The Monastery of San Francisco

Original contributer Eric Bronder at en.wikepedia.org

If there is one thing I loathe about travelling, which obviously is next to nothing,  it would be the dreaded concept of a guided tour. I have never been one to follow the beaten path nor do I admire the idea of being herded like cattle through rooms of antiques by someone who is reciting a script. Nevertheless, today I swallowed my pride and inhibitions and followed the cargo-pant-tourist-train to the Monasterio de San Francisco. I have to admit the tour did not disappoint as my fellow volunteers and I perused our way through a series of dusty crypts and corridors lined with countless creepy pits of sorted human remains and mounds of skulls echoing with the memory of the past. In other words… I highly recommend this tour.

Entry into the Monastario de San Francisco is a mere five soles but with any student ID one can get a discount at half price. So if you are a student travelling in Peru, always remember this valuable piece of information. It will be your magic pass into a number of interesting places. The monastery itself, one of the oldest in South America, is comprised of three churches; El Milagros, San Francisco and La Soledad and contains the first official Catholic cemetery in Lima. The first feature of the tour was the Moorish style cupola or dome-like structure over the main staircase. Made of Nicaraguan cedar in 1625 it is a breathtaking piece of art that I’m sure will demand your attention for at least ten minutes as it did mine.

Original uploader was Erick at en.wikipedia.org

As a student of ancient and medieval Latin, naturally I was drawn first and foremost to the grandiose library containing an estimated 25,000 books, most of which are written in the Latin language. Among the gems that I’m sure are hidden in the dusty stacks are the first dictionary published by the Real Spanish Academy, two enormous liturgy books made of vellum (def) in Latin of course and some books of which predate the conquest of the 16th century. This Beauty & the Beast style library with its noiseless chandeliers, winding staircases and tranquil dusty appearance would make anyone curious as to  the knowledge tucked away between its cedar shelves.

Original uploader was Toño Zapata at en.wikipedia

In the Sala Refectorio, or dining room of the monastery, lies a very interesting 17th century painting of the Last Supper of Jesus and his twelve apostles similar to the one by Marcos Zapata. The  painting is reminiscent of Da Vinci’s in its layout and theme yet infiltrated and blended with Peruvian flavour. For example, the main dish of the meal is cuy or guinea pig (a delicacy in Peru) and Peruvian fruit replaces the bread and food of Da Vinci’s rendition.

Original uploader was Erick at en.wikipedia

The final stage of the tour and most noteworthy in my opinion are the catacombs; a series of underground passages and an ossuary of sorts, which housed thousands of human skeletal remains at a time when burial places were scarce and when people opted to be buried close to the altar of a cathedral as a way of being closer to God. The catacombs served as a burial-place until 1808 when the city had opened a cemetery outside Lima and was itself rediscovered in 1943. The catacombs, which have withstood the constant flux of earthquakes over many years are even believed to have served as secret passageways connecting to the Tribunal of the Holy Inquisition. Do not be shocked by the sorted pits of femurs, pelvic bones and skulls. For upon discovery, archaeologists were given the task to separate the bones by type and as a result there are various pits displaying swirls of human bones, eerily stacked into geometric patterns in an archaeologist-meets-artist kind of way.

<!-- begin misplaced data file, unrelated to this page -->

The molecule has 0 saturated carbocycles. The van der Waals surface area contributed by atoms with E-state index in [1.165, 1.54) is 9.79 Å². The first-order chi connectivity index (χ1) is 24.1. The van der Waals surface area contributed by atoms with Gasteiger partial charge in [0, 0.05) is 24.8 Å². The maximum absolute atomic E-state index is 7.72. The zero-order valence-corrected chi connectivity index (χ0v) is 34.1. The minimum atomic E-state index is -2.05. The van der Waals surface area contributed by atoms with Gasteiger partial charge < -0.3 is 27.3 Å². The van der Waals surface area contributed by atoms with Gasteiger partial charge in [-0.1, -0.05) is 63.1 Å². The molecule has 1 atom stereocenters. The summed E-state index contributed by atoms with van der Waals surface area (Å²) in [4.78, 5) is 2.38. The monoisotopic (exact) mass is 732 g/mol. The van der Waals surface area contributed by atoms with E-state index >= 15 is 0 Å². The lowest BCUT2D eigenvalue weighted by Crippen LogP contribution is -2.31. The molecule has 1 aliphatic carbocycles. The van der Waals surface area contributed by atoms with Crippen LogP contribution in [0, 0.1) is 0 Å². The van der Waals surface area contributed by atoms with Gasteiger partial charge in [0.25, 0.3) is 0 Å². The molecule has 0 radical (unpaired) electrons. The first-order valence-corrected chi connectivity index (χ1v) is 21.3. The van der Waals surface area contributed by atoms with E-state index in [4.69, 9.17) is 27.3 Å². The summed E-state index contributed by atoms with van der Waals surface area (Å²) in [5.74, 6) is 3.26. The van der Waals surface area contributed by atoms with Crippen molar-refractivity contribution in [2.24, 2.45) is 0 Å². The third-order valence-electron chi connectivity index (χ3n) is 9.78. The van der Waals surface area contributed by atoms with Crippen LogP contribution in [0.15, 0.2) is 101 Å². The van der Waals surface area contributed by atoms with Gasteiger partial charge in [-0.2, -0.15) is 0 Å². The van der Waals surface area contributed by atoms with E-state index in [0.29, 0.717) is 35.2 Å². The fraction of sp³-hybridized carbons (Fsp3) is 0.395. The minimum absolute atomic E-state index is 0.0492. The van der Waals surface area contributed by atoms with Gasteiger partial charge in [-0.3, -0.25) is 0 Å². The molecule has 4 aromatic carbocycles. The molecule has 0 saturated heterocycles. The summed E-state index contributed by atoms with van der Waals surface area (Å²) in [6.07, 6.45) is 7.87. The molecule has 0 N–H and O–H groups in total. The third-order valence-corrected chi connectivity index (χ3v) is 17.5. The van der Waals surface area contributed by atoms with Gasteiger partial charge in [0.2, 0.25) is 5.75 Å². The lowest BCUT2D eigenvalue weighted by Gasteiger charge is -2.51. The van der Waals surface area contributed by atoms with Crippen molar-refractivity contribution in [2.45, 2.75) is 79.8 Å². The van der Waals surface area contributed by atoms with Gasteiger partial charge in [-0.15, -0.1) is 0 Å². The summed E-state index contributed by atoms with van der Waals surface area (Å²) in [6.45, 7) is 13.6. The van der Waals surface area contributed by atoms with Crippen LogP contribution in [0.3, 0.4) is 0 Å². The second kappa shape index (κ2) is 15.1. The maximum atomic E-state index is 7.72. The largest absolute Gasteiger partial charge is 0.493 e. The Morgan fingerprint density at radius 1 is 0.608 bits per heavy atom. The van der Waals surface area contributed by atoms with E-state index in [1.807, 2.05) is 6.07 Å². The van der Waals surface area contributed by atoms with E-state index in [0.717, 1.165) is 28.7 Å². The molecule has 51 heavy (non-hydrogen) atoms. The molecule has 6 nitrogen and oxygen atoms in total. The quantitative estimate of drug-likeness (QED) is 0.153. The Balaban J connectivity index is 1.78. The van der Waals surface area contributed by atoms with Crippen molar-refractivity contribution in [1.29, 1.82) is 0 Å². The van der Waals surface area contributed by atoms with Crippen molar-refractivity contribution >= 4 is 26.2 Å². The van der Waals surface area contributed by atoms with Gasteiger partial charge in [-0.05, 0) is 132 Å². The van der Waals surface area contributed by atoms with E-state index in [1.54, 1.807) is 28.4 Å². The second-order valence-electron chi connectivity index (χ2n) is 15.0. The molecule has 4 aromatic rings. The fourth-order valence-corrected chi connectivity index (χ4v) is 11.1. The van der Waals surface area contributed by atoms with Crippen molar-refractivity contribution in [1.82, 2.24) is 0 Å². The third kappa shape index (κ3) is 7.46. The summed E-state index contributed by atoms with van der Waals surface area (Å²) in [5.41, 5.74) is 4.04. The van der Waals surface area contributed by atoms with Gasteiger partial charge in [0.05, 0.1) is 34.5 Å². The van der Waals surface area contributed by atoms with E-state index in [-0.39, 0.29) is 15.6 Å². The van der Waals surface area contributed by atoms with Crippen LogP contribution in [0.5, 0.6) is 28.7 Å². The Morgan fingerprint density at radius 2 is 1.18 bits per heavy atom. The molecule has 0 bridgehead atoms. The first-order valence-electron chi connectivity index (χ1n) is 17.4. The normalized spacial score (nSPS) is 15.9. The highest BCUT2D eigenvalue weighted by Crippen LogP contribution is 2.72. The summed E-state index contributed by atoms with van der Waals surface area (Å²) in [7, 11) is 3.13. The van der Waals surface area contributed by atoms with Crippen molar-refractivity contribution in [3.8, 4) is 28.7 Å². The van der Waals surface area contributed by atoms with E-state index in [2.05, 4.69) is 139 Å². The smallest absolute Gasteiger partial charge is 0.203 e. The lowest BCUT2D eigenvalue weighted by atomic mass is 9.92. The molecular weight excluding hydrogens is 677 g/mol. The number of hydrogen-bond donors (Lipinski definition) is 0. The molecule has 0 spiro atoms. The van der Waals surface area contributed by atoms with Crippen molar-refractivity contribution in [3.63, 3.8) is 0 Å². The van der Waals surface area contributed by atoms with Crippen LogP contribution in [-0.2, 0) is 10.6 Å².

At the end of the day the Monasterio de San Francisco is just another cathedral with a lot of gold and a lot of old. However, unlike any other cathedral I’ve shuffled my way through, this one  has a disturbing yet creative way of reminding us that the only guarentee in life is death….and taxes;)


Written by Christina Baker, a volunteer with Karikuy and contributer to this blog.

Christina Baker

Having studied archaeological remains and ancient language for the past four years in Waterloo, Ontario, I have learned one thing…I don’t want to study old, dead things for the rest of my life. To read and write about the adventures and languages of old is fascinating and I am grateful for the opportunity I’ve had to learn about such things. However, although reporting on events of the ancient past can be rewarding I have always felt unfulfilled by the lack of immediate relevance it has to the present time. This has led me to volunteer with the Karikuy organization. Instead of reporting on past events as I have done throughout my BA in History, I’ve decided to give the present a try and write about the world I can see and experience around me. I look forward to meeting the people of Peru and sharing their stories and experiences as well as my own with others

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